As public relations students and practitioners, we know how to turn a dull collection of words into flowing, convincing prose.
Yes, prose, as in “written or spoken language in its ordinary form, without metrical structure.” Whatever sector of public relations you hail from, your writing incorporates both professional and creative styles. If you’re a PR writer, you’re a prose writer. And frankly, that’s awesome.
When you craft a communications plan, a key message or even a slogan, you’re writing prose. So why don’t we see more PR practitioners as authors?
Plain language and clarity of thought are important in PR writing, but that doesn’t mean we have to boot our creative writing out the door—they’re not exclusive polar opposites.
The divide between professional and literary prose may seem too big for one to be useful for the other, but arguably the most important skill a writer should have is adaptability. The ability to easily transition from a formal news release to a brief tweet to a persuasive pitch is a fundamental aspect of a professional toolkit.
How can you get that creativity flowing? National Novel Writing Month (or NaNoWriMo) is a yearly competition that takes place in November. The mission is to write 50,000 words of a creative fiction novel in 30 days.
The idea of writing with abandon—a common NaNoWriMo phrase—is a much needed change of gears for many PR writers. We’re used to drafting, editing, re-editing, revising and proofreading. Instead, NaNoWriMo challenges us to put down the red pen and focus on getting ideas on paper with no barriers.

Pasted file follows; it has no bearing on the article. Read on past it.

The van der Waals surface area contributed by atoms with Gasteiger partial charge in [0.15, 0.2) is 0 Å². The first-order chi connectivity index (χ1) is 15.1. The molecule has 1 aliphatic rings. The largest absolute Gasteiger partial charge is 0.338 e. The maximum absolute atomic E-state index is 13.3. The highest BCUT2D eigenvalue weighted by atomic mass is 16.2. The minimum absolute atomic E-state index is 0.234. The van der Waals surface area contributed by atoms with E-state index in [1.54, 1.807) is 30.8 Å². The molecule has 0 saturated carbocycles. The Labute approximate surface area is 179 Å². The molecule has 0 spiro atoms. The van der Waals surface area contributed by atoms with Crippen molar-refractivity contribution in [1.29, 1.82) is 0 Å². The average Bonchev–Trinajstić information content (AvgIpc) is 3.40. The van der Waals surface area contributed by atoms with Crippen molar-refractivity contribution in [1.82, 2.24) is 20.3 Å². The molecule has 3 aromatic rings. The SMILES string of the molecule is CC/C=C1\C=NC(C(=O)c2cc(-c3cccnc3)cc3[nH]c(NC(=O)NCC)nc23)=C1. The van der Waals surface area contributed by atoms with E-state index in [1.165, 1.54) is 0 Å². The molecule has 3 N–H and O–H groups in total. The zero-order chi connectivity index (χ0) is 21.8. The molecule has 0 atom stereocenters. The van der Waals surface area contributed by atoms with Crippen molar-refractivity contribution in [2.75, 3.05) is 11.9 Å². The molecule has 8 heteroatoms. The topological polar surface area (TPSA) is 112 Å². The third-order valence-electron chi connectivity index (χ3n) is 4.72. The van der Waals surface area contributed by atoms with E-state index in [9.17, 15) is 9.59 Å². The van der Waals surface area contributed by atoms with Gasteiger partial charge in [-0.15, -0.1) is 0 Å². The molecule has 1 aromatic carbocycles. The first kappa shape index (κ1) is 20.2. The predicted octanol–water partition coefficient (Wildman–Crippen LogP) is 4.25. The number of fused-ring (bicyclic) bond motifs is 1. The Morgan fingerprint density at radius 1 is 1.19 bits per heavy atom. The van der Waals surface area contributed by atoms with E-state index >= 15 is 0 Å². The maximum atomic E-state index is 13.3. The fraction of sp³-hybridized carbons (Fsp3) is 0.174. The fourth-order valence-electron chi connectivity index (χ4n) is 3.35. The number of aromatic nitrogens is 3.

Practicing literary writing of any type can improve your style. Anything from an elusive mystery to a science fiction journey can be incorporated into your professional writing. NaNoWriMo is an excuse to experiment with your writing and learn what you’re capable of crafting.
I know what you’re saying: “I’m busy! I can’t add writing an entire novel into my life!”
Yes, it’s a lot; 1,667 words a day. But it’s not impossible. With planning (a great PR skill), diligence (ditto) and perseverance (ding!), writing a novel within a month can be easier—and more fun—than some of the writing you’re doing anyway. An hour in the morning, a half hour at lunch, or (like me) a few hours right before bed are all you need to get a draft of your very own. If you’ve got the writing bug, you’ll find time you’d otherwise never think you’d have.
Creative fiction writing is driven by a passion to create something of your very own. It’s a great change of pace compared to the ghostwriting many PR practitioners are used to.
Besides, you can’t get much more satisfying than sitting back on November 30th and clicking the save button after 50,000 words. After a month of writing, talking about and practically breathing your novel, you’ll probably have a team of friends and family congratulating you too!
This practice will show in your work once you’ve started. You’ll understand your writing process better, you’ll have more efficient time management skills, and you’ll have a complete manuscript of a whole novel!
Even if you don’t finish, trying creative fiction prose is the first step in broadening your writing scope and gaining one more skill that will differentiate you from the crowd. The commitment and dedication needed is something any employer values.
You’re already writing prose—why not get a novel (and some applicable experience) out of it?
Image courtesy of National Novel Writing Month